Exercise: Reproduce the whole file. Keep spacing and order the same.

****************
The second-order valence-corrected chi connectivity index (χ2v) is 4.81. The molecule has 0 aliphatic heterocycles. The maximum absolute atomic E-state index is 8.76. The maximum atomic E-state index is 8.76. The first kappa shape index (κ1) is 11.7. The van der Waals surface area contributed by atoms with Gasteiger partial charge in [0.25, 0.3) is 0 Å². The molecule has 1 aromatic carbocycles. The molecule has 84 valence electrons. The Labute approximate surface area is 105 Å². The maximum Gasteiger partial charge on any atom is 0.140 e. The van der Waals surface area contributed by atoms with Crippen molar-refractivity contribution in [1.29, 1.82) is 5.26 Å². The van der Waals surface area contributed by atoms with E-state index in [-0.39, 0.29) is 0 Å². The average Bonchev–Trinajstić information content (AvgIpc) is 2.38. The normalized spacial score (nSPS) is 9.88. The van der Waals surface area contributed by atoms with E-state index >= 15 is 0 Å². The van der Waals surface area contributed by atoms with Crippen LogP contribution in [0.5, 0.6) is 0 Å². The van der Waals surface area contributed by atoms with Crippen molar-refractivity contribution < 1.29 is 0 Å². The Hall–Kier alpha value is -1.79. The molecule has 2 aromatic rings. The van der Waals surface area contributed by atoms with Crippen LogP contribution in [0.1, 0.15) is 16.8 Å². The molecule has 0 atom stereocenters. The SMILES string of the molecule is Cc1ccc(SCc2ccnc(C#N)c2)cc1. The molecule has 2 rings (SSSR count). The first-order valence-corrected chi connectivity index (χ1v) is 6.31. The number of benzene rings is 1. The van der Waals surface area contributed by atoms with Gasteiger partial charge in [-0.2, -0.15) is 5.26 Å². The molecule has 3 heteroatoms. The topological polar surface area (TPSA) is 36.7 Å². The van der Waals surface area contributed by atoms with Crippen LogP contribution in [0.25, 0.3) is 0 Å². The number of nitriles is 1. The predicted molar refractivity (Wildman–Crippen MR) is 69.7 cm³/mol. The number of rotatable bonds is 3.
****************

The second-order valence-corrected chi connectivity index (χ2v) is 4.81. The molecule has 0 aliphatic heterocycles. The maximum absolute atomic E-state index is 8.76. The maximum atomic E-state index is 8.76. The first kappa shape index (κ1) is 11.7. The van der Waals surface area contributed by atoms with Gasteiger partial charge in [0.25, 0.3) is 0 Å². The molecule has 1 aromatic carbocycles. The molecule has 84 valence electrons. The Labute approximate surface area is 105 Å². The maximum Gasteiger partial charge on any atom is 0.140 e. The van der Waals surface area contributed by atoms with Crippen molar-refractivity contribution in [1.29, 1.82) is 5.26 Å². The van der Waals surface area contributed by atoms with E-state index in [-0.39, 0.29) is 0 Å². The average Bonchev–Trinajstić information content (AvgIpc) is 2.38. The normalized spacial score (nSPS) is 9.88. The van der Waals surface area contributed by atoms with E-state index >= 15 is 0 Å². The van der Waals surface area contributed by atoms with Crippen LogP contribution in [0.5, 0.6) is 0 Å². The van der Waals surface area contributed by atoms with Crippen molar-refractivity contribution < 1.29 is 0 Å². The Hall–Kier alpha value is -1.79. The molecule has 2 aromatic rings. The van der Waals surface area contributed by atoms with Crippen LogP contribution in [0.1, 0.15) is 16.8 Å². The molecule has 0 atom stereocenters. The SMILES string of the molecule is Cc1ccc(SCc2ccnc(C#N)c2)cc1. The molecule has 2 rings (SSSR count). The first-order valence-corrected chi connectivity index (χ1v) is 6.31. The number of benzene rings is 1. The van der Waals surface area contributed by atoms with Gasteiger partial charge in [-0.2, -0.15) is 5.26 Å². The molecule has 3 heteroatoms. The topological polar surface area (TPSA) is 36.7 Å². The van der Waals surface area contributed by atoms with Crippen LogP contribution in [0.25, 0.3) is 0 Å². The number of nitriles is 1. The predicted molar refractivity (Wildman–Crippen MR) is 69.7 cm³/mol. The number of rotatable bonds is 3.